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News, Blogs & Press Releases » Ask the Dietitian: Vitamin K

Ask the Dietitian: Vitamin K

A healthy, balanced vegetarian diet provides us with a whole host of vitamins and minerals, but how much do you know about their roles in the body? Registered dietitian Rachael Hunter takes a closer look at vitamin K, its role in our bodies and where to find it in the diet.

What is Vitamin K?

Vitamin K is a fat-soluble vitamin, and actually refers to a group of similar chemical compounds rather than just one vitamin. If you want to wow your friends the alternative name for this family is menaquinones. The two most common types are often referred to as ‘K1’ and ‘K2’, and you might notice these advertised on certain nutritional supplements.

What does it do?

Vitamin K has many uses in the body, but one of its two main uses are its role in blood clotting, which you will be familiar with if you or anyone you know takes warfarin (a medication to treat blood clots).  Vitamin K will help our blood to clot, for example if we cut ourselves. Secondly, it is important for our bone health alongside the more commonly known calcium and vitamin D.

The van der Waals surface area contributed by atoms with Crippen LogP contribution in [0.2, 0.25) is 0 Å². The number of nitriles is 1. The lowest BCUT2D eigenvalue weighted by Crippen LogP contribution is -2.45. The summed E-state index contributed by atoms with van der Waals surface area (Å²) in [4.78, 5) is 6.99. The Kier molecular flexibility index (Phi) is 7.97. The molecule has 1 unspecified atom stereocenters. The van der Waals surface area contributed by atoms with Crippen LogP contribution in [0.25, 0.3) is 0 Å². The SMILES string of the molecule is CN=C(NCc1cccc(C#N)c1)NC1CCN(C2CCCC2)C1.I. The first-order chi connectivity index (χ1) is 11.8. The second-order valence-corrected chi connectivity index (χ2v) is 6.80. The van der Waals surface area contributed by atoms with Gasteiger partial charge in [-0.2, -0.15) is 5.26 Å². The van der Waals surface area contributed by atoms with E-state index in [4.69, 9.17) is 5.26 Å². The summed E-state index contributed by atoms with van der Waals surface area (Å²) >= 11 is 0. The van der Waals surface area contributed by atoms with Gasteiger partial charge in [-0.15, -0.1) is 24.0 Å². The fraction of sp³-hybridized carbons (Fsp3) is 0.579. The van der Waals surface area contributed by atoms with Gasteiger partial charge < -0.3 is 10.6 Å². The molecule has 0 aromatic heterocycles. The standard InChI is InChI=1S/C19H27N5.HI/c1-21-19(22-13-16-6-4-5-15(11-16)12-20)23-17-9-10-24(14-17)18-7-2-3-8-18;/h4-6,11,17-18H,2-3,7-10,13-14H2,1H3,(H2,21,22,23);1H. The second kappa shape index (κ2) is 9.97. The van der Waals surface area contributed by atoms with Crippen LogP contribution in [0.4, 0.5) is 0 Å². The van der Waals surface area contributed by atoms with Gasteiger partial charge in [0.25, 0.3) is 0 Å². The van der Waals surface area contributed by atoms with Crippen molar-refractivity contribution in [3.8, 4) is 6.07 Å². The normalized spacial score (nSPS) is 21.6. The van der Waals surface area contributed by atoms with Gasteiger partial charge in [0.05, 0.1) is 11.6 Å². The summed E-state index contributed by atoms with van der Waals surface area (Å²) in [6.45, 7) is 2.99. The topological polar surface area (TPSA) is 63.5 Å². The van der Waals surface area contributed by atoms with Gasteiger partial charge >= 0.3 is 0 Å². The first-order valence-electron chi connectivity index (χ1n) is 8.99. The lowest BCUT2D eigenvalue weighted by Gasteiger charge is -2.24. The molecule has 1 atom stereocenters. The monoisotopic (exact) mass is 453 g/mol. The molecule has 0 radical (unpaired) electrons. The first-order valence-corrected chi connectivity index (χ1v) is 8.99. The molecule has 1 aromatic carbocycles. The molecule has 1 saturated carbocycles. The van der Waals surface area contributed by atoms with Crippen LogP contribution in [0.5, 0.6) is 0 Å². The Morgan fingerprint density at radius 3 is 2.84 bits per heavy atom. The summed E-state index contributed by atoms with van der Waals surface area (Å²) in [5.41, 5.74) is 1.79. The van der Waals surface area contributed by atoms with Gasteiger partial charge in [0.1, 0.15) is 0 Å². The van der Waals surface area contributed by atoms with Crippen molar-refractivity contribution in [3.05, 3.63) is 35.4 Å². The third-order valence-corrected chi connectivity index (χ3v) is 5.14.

Where to find it?

There are a number of sources of vitamin K in a balanced vegetarian diet, and there is also evidence to suggest that our own gut bacteria can produce it as well. Top food sources include green leafy vegetables, broccoli, green beans, and vegetable oils such as rapeseed, olive and soya oil.

Should I take a supplement?

Vitamin K deficiency in adults is rare and most people will not need to take a vitamin K supplement. Luckily, we should be able to get all we need from a balanced diet. As vitamin K deficiency is uncommon, levels are rarely checked via blood tests, unless someone is on warfarin.

As vitamin K it is also a fat-soluble vitamin, this means that our bodies can store it in our liver on days when we have a good amount of vitamin K to eat and then use it on days when we don’t eat much vitamin K. We have our own store cupboard for this vitamin which is very handy!

As with most vitamins, if you want to take a supplement containing vitamin K, caution should be taken around large doses. However, it is thought that taking around 1mg or less a day is unlikely to be harmful if you would like to take a supplement.

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